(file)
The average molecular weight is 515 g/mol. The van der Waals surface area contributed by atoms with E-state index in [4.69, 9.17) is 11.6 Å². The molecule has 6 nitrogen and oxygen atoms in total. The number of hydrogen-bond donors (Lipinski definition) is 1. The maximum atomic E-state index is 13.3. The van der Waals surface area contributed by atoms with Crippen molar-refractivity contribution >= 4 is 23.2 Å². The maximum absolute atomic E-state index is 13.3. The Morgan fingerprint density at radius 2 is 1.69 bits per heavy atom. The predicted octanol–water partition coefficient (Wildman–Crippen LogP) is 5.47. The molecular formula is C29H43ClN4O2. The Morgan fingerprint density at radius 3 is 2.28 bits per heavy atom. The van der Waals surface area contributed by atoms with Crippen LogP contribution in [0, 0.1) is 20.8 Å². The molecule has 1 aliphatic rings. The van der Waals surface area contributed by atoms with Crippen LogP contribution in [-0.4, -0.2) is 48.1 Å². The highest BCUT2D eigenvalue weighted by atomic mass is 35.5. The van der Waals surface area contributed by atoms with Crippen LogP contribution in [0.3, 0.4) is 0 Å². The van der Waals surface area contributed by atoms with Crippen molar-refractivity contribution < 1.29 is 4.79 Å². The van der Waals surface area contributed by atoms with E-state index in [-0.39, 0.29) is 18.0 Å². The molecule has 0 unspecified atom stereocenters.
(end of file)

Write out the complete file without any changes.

The average molecular weight is 515 g/mol. The van der Waals surface area contributed by atoms with E-state index in [4.69, 9.17) is 11.6 Å². The molecule has 6 nitrogen and oxygen atoms in total. The number of hydrogen-bond donors (Lipinski definition) is 1. The maximum atomic E-state index is 13.3. The van der Waals surface area contributed by atoms with Crippen molar-refractivity contribution >= 4 is 23.2 Å². The maximum absolute atomic E-state index is 13.3. The Morgan fingerprint density at radius 2 is 1.69 bits per heavy atom. The predicted octanol–water partition coefficient (Wildman–Crippen LogP) is 5.47. The molecular formula is C29H43ClN4O2. The Morgan fingerprint density at radius 3 is 2.28 bits per heavy atom. The van der Waals surface area contributed by atoms with Crippen LogP contribution in [0, 0.1) is 20.8 Å². The molecule has 1 aliphatic rings. The van der Waals surface area contributed by atoms with Crippen LogP contribution in [-0.4, -0.2) is 48.1 Å². The highest BCUT2D eigenvalue weighted by atomic mass is 35.5. The van der Waals surface area contributed by atoms with Crippen LogP contribution in [0.3, 0.4) is 0 Å². The van der Waals surface area contributed by atoms with Crippen molar-refractivity contribution < 1.29 is 4.79 Å². The van der Waals surface area contributed by atoms with E-state index in [-0.39, 0.29) is 18.0 Å². The molecule has 0 unspecified atom stereocenters.